Monday, May 25, 2009

Loving Each Other as Missional Strategy

This weekend at The Vineyard I wrapped up our series on the Nicene Creed with the idea that theological study is virtually useless without an honest expression of love. I wanted to take a few minutes to discuss something that I didn't have time to unpack in the message.

I used the entirety of John 13 as a primary text. I'd like to point out these verses in particular:

34"A new command I give you: Love one another. As I have loved you, so you must love one another. 35By this all men will know that you are my disciples, if you love one another." (Jesus in John 13:34-35, NIV)

Here is an explicit statement of strategy from Jesus to his disciples regarding the expansion of the Kingdom. It is my hunch that many of us tend to miss this strategic mandate on two different levels.

The first is a blatant disregard for primacy of love in our faith. We read these verses but we really don't believe that Jesus is accurate on this point. We explore and invent a myriad of strategies other than love to try to show the world that we are on Jesus' team. It is not by our knowledge that all men will know we are with Jesus. Not our power or our ideas or cultural awareness. It's not our worship style or ecclesial construct. It's love. Love is what "outsiders" to our faith notice first and foremost about true followers of Jesus.

The second dangerous oversight for us in this passage is missing whom Jesus says is the receiver of our love. He tells us to love one another. In loving one another we create a community so dynamic and countercultural that "all men" will look toward us in amazement full of wonder and intrigue. Our missional strategy is to love each other so rightly and radically that those outside of the faith will long to be invited into it.

At The Vineyard our mission statement is to love the people of Cincinnati into a relationship with Jesus Christ and to give away to the world all that God has given us. I love that mission. It creates an outward focused church with a laser focus on the people of our city. Our mission truly lived out creates selfless missionaries fully devoted to Jesus and the Kingdom.

Here's the rub though: we cannot love the world until and unless we first love each other. If we are not careful, we could become outward focused in practice without the base of a true servant community. That would be the ultimate bait and switch: we'll love you until you are one of us, then when you want in, the love stops.

Another way to say it is this - truly loving your family, your small group and your close Kingdom friends is a form (perhaps the most fundamental form) of evangelism. One genuine Christian community addicted to love and selflessness is the greatest advertisement there is for the gospel of Christ. Precisely because most people innately know such a community cannot be sustained within normal depraved people. Something supernatural must be going on when broken people genuinely love one another deeply without agenda. Loving other disciples is a central part of what it means to live an outward focused life.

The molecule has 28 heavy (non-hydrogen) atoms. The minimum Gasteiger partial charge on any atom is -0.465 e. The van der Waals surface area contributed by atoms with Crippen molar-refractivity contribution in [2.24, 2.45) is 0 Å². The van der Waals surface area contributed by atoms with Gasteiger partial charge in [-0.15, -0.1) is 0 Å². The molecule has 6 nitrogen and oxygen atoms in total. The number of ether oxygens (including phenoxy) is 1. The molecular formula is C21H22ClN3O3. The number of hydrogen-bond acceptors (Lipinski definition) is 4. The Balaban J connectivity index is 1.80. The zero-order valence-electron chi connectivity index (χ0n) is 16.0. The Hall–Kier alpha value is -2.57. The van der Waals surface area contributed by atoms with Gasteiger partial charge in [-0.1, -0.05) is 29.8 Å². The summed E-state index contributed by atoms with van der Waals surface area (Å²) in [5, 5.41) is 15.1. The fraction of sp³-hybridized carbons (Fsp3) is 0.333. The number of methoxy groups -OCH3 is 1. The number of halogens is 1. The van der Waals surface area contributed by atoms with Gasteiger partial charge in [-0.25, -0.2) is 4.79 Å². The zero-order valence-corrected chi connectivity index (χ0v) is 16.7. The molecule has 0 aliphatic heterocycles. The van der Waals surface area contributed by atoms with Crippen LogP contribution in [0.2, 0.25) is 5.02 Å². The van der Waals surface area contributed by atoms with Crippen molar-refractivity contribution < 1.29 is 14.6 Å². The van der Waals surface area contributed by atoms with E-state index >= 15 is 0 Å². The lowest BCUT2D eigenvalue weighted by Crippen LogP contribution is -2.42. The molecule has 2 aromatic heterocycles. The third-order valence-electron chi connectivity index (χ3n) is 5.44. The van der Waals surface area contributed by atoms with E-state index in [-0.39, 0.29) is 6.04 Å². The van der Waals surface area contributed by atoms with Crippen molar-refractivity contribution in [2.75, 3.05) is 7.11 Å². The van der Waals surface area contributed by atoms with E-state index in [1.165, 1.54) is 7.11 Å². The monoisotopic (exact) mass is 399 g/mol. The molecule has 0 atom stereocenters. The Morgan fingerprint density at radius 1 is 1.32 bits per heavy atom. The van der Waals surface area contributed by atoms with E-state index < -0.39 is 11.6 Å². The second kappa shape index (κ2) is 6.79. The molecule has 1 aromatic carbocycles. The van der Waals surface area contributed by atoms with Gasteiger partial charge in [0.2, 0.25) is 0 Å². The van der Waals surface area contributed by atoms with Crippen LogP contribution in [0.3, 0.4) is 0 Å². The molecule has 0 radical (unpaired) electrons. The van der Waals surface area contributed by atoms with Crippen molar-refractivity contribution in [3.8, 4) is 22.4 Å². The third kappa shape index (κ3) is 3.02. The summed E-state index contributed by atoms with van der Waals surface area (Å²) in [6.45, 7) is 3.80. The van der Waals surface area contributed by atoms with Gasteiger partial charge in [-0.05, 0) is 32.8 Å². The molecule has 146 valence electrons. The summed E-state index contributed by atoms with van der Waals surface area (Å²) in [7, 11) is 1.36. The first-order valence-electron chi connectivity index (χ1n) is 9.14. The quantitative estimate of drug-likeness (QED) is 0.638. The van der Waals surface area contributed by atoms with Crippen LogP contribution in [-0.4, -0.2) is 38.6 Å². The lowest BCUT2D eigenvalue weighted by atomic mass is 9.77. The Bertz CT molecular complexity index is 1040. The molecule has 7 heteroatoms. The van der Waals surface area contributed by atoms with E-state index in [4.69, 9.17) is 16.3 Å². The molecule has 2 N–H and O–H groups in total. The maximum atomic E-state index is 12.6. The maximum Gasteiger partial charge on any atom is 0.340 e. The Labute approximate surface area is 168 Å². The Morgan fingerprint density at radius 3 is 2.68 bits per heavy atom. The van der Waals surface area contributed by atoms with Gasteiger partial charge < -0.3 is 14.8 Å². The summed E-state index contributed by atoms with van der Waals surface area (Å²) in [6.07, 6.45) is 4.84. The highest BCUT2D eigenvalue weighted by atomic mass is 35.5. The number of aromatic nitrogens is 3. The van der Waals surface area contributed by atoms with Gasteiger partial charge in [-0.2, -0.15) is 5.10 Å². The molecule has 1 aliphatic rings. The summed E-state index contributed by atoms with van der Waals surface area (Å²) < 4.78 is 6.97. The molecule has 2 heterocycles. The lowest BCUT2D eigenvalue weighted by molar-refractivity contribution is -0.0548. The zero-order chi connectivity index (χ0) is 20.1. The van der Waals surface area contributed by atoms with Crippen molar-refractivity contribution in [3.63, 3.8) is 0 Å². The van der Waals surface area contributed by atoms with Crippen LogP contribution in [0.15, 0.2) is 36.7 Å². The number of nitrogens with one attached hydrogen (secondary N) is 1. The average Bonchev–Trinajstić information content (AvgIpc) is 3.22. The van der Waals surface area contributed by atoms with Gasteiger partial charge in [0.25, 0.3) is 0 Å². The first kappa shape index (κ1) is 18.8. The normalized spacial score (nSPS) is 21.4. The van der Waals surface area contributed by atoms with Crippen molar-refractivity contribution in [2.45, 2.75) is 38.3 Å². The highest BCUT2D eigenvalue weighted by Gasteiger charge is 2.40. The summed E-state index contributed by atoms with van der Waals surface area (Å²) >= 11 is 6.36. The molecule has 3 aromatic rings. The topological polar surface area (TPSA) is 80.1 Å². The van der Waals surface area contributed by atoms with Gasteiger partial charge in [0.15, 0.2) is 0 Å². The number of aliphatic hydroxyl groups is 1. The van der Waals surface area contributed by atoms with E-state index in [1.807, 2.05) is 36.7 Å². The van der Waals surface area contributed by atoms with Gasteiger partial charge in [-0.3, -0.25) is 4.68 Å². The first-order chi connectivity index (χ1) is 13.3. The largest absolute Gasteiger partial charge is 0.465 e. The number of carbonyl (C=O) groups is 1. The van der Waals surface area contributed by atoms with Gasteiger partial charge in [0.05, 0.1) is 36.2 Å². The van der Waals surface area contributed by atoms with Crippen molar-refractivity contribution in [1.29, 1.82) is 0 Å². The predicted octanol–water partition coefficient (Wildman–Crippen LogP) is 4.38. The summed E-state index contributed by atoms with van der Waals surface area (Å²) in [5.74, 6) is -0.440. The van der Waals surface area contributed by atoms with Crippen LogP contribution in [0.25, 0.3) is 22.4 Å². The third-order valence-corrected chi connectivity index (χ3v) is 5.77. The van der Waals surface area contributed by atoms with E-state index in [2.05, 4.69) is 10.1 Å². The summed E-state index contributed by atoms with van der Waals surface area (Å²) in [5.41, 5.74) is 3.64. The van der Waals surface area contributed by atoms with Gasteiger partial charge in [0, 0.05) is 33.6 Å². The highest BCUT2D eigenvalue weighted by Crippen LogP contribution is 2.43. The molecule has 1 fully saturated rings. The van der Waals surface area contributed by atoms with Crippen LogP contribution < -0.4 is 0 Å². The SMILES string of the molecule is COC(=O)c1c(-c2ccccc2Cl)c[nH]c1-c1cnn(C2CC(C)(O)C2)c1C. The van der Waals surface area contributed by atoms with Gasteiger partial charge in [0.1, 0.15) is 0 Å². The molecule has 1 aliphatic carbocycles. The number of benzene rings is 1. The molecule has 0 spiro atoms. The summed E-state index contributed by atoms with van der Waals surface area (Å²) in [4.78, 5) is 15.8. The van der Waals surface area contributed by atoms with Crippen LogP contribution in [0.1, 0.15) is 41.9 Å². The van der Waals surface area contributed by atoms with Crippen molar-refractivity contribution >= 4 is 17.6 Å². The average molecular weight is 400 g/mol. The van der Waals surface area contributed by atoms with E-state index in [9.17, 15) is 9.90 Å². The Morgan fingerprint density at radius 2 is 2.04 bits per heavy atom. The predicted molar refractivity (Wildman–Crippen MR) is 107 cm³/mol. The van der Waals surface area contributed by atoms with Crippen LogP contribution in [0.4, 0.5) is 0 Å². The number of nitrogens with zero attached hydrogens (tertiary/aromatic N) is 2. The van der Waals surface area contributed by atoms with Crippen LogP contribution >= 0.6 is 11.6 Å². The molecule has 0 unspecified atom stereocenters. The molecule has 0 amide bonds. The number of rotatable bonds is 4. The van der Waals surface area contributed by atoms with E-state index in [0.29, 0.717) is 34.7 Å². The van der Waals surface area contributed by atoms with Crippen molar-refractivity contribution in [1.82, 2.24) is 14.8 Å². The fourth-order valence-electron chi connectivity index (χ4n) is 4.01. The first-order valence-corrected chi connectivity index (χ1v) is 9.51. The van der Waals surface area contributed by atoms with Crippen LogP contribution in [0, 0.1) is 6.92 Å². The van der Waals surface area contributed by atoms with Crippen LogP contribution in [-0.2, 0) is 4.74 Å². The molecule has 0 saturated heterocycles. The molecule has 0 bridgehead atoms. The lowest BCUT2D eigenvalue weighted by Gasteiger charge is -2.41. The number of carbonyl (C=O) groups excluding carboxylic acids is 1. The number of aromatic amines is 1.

This in no way lessens our resolve to love those outside of our community. To say so is paramount to saying that if I choose to love my wife more deeply I must therefore love my children less. There is no fear of scarcity in agape love. The more we love each other, the more we will love the world. As the love between Father, Son and Spirit flows from their very essence outside of themselves and onto all humanity, so our love for one another spills onto the world around us.

If you have ten minutes, read this ancient letter on the same subject...


Mandy Grisham said...

Great word! I needed that tonight.

photogr said...

Sharing ones love for their fellow persons carries a heavy burden. For too many times the love is not recipricated. One can only express their love for their fellow person and hope they in turn will also share in that love. Human nature dictates trust no one based on prior experience as a defensive mechanism to avoid betrayal.

It is easy to love your fellow church members because one is in close proximity with them and on the same page.

About two weeks ago I felt compelled to walk up to a member of the prayer team and advise him that I marveled at his ministry to the ones after the "Celebration" that came for prayer. I prayed for him to continue his love for those in distress rather than pray for me.

He looked at me rather preplexed at first. Ah Ha!!( I said in my thoughts) Here it comes. The defensive mechanism kicking in.

To my astonishment, I got the biggest hug I have ever received and embrace from a stranger with a loving prayer. ( There goes my theory out the window) at least at the Vineyard Church.

I wonder what would happen if I tried this out in the community rather than the confines of the church.

I find compassion for my enemies but do not hate them. I try to understand them in order to win them over.

kimche said...

well said, pastor joe. my small group from Reset has been going through Acts now... and were just talking about the amazing Acts church-- _why_ it worked so well, and in reading your piece, it seems that the Acts church, by being devotedly Christ-centered, naturally was built on loving each other as you described. The two things go hand in hand! Thanks for writing this.

jasondscott said...

I get it and need it. I'm heavy on outward and the lost. Thanks Joe!

random blogger said...

Believe and be saved, love and be fishers of men.

Michael Joseph Sharp said...

Great stuff. Love wins. Period.